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Journal Articles

Deep sea circulation of particulate organic carbon in the Japan Sea

Otosaka, Shigeyoshi; Tanaka, Takayuki; Togawa, Orihiko; Amano, Hikaru; Karasev, E. V.*; Minakawa, Masayuki*; Noriki, Shinichiro*

Journal of Oceanography, 64(6), p.911 - 923, 2008/12

 Times Cited Count:20 Percentile:45.51(Oceanography)

Transport processes of particulate organic carbon (POC) were inferred from sediment trap experiments in the three regions of the Japan Sea (western and eastern Japan Basin and Yamato Basin) and radiocarbon measurement. Annual mean $$^{14}$$C/$$^{12}$$C isotopic ratio decreased with depth and the vertical changes in the isotopic signature were considered to indicate mixing of two fractions; labile POC produced in the surface and refractory POC. From seasonal variations of POC flux of the two fractions, transport processes of POC in the Japan Sea were summarized as follows: (1) In the Japan Basin, both labile and refractory POC were supplied in spring and a reservoir of refractory POC was formed, and (2) in the Yamato Basin, larger amount of refractory POC were carried the interior and accumulated rapidly.

Journal Articles

Anthropogenic radionuclides in sediment in the Japan Sea; Distribution and transport processes of particulate radionuclides

Otosaka, Shigeyoshi; Amano, Hikaru; Ito, Toshimichi; Kawamura, Hideyuki; Kobayashi, Takuya; Suzuki, Takashi; Togawa, Orihiko; Chaykovskaya, E. L.*; Lishavskaya, T. S.*; Novichkov, V. P.*; et al.

Journal of Environmental Radioactivity, 91(3), p.128 - 145, 2006/00

 Times Cited Count:16 Percentile:35.71(Environmental Sciences)

Distributions of radionuclides ($$^{90}$$Sr, $$^{137}$$Cs and $$^{239+240}$$Pu) in seabed sediment in the Japan Sea were observed during 1998-2002. Observed inventories of anthropogenic radionuclides in sediment ranged 0.1-86 Bq m$$^{-2}$$ for $$^{90}$$Sr, 23-379 Bq m$$^{-2}$$ for $$^{137}$$Cs and 0.1-86 Bq m$$^{-2}$$ for $$^{239+240}$$Pu. In the deep part ($$>$$ 2 km depth) of the western Japan Basin, $$^{239+240}$$Pu/$$^{137}$$Cs inventory ratios were larger than those in the central Yamato Basin although inventories of radionuclides were not different between basins. The higher $$^{239+240}$$Pu/$$^{137}$$Cs ratios in the western Japan Basin were derived by the production of Pu-enriched particle in the surface layer and effective sinking of particulate materials in this region. In the marginal Yamato Basin and the Ulleung Basin, both inventories and $$^{239+240}$$Pu/$$^{137}$$Cs ratios in sediment were larger than those in the central Yamato Basin. In the eastern/southern Japan Sea, it was suggested that the supply of particulate radionuclides by the TWC enhanced accumulation of radionuclides in this region.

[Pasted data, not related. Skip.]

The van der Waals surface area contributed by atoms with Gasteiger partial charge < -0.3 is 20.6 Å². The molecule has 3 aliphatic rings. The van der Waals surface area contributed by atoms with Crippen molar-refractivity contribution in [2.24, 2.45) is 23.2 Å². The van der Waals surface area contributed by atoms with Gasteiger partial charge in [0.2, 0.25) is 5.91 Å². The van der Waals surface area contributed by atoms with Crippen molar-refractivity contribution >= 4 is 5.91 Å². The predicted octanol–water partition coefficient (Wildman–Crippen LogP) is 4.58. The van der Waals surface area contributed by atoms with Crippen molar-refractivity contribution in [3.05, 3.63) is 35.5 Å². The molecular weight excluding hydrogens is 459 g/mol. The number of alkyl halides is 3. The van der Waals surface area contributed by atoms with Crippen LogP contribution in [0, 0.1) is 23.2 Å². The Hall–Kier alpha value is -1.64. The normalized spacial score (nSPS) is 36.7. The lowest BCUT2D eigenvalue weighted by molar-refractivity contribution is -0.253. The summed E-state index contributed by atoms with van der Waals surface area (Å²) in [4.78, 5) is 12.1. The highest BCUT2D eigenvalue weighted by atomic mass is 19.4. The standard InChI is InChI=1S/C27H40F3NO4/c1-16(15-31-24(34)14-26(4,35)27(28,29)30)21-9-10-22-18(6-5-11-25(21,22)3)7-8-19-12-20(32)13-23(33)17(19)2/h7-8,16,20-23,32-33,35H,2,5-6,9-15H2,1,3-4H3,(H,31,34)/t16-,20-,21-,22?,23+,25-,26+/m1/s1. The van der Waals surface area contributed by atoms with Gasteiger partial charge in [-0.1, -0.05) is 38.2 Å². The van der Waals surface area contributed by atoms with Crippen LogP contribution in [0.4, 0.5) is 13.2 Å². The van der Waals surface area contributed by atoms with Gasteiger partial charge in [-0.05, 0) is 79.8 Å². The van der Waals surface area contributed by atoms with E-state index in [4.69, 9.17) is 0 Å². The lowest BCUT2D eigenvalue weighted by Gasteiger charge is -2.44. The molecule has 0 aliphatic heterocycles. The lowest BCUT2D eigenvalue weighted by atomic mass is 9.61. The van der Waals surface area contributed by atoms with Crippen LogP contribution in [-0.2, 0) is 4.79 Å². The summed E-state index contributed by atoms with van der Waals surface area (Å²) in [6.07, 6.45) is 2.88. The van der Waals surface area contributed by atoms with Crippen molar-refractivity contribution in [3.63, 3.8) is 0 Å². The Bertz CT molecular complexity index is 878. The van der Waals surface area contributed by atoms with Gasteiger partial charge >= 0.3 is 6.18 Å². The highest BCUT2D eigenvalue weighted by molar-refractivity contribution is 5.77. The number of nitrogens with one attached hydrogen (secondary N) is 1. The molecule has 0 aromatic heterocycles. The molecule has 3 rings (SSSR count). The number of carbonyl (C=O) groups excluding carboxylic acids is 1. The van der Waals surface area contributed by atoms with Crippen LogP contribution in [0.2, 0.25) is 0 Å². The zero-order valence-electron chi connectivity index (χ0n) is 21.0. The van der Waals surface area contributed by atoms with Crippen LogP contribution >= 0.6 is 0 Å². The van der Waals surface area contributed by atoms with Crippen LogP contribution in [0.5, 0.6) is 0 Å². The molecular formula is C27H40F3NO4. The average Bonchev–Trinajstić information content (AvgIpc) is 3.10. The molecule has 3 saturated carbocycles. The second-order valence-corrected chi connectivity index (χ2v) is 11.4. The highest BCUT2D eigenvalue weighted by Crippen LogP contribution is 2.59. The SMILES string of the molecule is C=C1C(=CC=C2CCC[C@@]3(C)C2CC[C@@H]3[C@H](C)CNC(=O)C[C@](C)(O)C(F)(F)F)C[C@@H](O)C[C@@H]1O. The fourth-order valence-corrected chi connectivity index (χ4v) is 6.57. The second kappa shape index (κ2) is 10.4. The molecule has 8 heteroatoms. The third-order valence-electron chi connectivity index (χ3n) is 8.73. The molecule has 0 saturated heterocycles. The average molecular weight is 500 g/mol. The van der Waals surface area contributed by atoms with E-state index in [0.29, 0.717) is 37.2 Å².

Journal Articles

Anthropogenic radionuclides in seawater of the Japan Sea; The Results of recent observations and the temporal change of concentrations

Ito, Toshimichi; Aramaki, Takafumi*; Otosaka, Shigeyoshi; Suzuki, Takashi; Togawa, Orihiko; Kobayashi, Takuya; Kawamura, Hideyuki; Amano, Hikaru; Senju, Tomoharu*; Chaykovskaya, E. L.*; et al.

Journal of Nuclear Science and Technology, 42(1), p.90 - 100, 2005/01

 Times Cited Count:14 Percentile:69.53(Nuclear Science & Technology)

During 1996-2002, a wide-area research project on anthropogenic radionuclides was done in the Japanese and Russian EEZ of the Japan Sea to investigate their migration. As the results of expeditions in 2001 and 2002, (1) the concentrations and distributions of radionuclides are similar to the results of previous, (2) inventories of these radionuclides indicate accumulation in the Japan Sea seawater compared to the amounts supplied by global fallout, (3) $$^{90}$$Sr and $$^{137}$$Cs concentrations in intermediate layer show temporal variations, and 4) the variations may reflect the water mass movement in upper part of the Japan Sea.

Journal Articles

Lithogenic flux in the Japan Sea measured with sediment traps

Otosaka, Shigeyoshi; Togawa, Orihiko; Baba, Masami*; Karasev, E.*; Volkov, Y. N.*; Omata, Nobutaka*; Noriki, Shinichiro*

Marine Chemistry, 91(1-4), p.143 - 163, 2004/11

 Times Cited Count:38 Percentile:70.33(Chemistry, Multidisciplinary)

Spatial and temporal variations of particulate flux were observed by sediment trap experiments at three areas of the Japan Sea (western Japan Basin, eastern Japan Basin and Yamato Basin) during 1999-2002. Mass flux in the Japan Sea showed remarkable regional distribution. Annual mean mass flux at 1 km depth was 455 mg/m$$_{2}$$/day in the eastern Japan Basin, 252 mg/m$$_{2}$$/day in the eastern Japan Basin and 147 mg/m$$_{2}$$/day in the Yamato Basin. Mass fluxes were especially large in spring (March-May). From the distribution of elemental abundance in sediments, La/Yb and Mn/Al ratios as indicators of the origin of aluminosilicates and the "freshness" of particles, respectively. These proxies suggested three sources of lithogenic material for the Japan Sea, (1) atmospheric input of Kosa particles, (2) lateral transport from the East China Sea, and (3) lateral transport from Island-Arc such as the Japan Islands.

Journal Articles

Fluxes and balance of $$^{210}$$Pb in the northwestern Japan Sea

Otosaka, Shigeyoshi; Baba, Masami*; Togawa, Orihiko; Karasev, E. V.*

Pacific Oceanography, 1(2), p.149 - 157, 2003/12